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Other puzzles will have you deciphering scrambled images and sequencing gathered evidence – these feel more like segues between narrative developments than thoroughly designed brain teasers, but they do at least help to break things up. All of the puzzles can be solved through simple trial-and-error, though progression may sometimes be halted due to the inability to locate the correct tool needed to advance. However, there is a solution for this.

When initially starting a save file, you’ll have the option of choosing between casual or challenging play. The game itself is exactly the same regardless of which difficultly you choose, but in casual mode you’ll have a bit more assistance in the form of highlighted areas of interest and faster replenishment of hints and the "puzzle skip" feature. These functions are also available if you settle for the challenging route, but you’ll have to wait a little longer for them to become available or replenish after uses. As far as we could tell, you have an endless supply regardless.

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We actually recommend going with the challenging difficulty because we found that when we had more frequent access to hints, we’d be tempted to use them in a reactionary manner at the earliest sign of confusion. Having to wait a little bit longer for hints to replenish ensures you’ll focus a little greater on figuring things out for yourself. There are no timers or penalties of any kind, so even on the challenging setting, this is still a fairly casual experience through-and-through. The only difference is it might just take you a little longer to complete.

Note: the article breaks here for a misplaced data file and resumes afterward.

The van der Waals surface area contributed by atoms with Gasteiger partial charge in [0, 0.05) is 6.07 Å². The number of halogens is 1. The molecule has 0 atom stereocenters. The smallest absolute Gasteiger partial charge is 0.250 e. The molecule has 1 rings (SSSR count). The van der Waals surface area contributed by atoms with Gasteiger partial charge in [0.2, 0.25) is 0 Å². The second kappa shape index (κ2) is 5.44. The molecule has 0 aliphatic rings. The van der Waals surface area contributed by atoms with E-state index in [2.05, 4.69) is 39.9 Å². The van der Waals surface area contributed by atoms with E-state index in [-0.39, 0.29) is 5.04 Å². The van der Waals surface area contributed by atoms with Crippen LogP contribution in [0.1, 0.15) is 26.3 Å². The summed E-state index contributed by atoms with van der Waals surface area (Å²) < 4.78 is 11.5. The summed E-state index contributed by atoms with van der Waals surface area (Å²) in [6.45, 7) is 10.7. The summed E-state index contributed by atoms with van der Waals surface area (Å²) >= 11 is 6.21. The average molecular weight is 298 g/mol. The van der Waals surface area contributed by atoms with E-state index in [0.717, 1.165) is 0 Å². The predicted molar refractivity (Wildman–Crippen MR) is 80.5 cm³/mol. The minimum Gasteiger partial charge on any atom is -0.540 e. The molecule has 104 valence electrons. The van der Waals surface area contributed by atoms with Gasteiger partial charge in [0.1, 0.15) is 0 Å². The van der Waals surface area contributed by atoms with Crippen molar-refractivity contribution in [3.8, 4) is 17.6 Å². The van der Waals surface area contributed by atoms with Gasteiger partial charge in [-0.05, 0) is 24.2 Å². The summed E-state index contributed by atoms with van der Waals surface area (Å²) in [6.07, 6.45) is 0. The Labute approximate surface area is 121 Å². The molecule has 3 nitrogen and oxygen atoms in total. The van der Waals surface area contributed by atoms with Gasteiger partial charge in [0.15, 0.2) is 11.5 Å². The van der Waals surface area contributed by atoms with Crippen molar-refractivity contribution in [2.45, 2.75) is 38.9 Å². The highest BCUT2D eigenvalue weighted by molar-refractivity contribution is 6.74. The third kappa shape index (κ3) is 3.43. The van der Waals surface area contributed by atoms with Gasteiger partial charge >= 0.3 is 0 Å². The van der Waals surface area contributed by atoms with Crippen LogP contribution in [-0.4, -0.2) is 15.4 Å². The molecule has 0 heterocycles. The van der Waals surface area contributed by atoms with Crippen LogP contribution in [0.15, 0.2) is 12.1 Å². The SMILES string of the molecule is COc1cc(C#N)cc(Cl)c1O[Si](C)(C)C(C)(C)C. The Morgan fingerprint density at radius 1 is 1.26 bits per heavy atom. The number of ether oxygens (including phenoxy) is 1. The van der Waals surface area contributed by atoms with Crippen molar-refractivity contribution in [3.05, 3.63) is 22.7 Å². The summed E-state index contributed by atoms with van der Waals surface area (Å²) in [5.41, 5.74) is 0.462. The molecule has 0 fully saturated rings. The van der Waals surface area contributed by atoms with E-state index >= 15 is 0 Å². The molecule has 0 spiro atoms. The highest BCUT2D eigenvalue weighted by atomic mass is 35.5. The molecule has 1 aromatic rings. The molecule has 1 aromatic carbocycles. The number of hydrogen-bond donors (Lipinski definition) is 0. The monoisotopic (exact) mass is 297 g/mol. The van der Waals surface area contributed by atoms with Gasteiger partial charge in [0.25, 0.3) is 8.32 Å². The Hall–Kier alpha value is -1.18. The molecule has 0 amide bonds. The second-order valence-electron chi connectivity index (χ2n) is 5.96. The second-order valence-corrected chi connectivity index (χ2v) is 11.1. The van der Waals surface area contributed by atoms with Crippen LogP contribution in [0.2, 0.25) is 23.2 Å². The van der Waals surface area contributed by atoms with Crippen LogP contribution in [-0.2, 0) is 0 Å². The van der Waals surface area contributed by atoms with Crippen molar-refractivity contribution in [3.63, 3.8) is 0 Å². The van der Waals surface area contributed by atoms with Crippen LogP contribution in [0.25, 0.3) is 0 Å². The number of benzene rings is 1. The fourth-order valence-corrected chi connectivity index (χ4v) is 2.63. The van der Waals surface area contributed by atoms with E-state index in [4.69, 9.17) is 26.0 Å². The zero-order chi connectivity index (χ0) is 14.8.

Had the game featured any kind of voice work, we feel that this may have been a bit more immersive of an experience; the atmosphere is quite unsettling and the music often becomes quite chilling. Overall, the game functions well enough despite a few technical hiccups throughout. The developers even added a 3D effect to the top screen — it’s completely useless considering all of the “action” happens on the touch screen, but it’s still nice to see the effort. All of our criticisms aside, this is a relatively harmless affair – to the contrary of the source material, of course.


Mystery Murders: Jack the Ripper isn’t a particularly bad game, it’s just repetitive, unfocused – and if we’re being honest – somewhat mediocre. It truly does feel like a budget game that would have been released during the 90’s era of PC gaming. Fans of the genre will probably find some enjoyment here but it would be realistic not to expect anything all that memorable. Weak story delivery and mediocre gameplay elements make Jack a dull boy.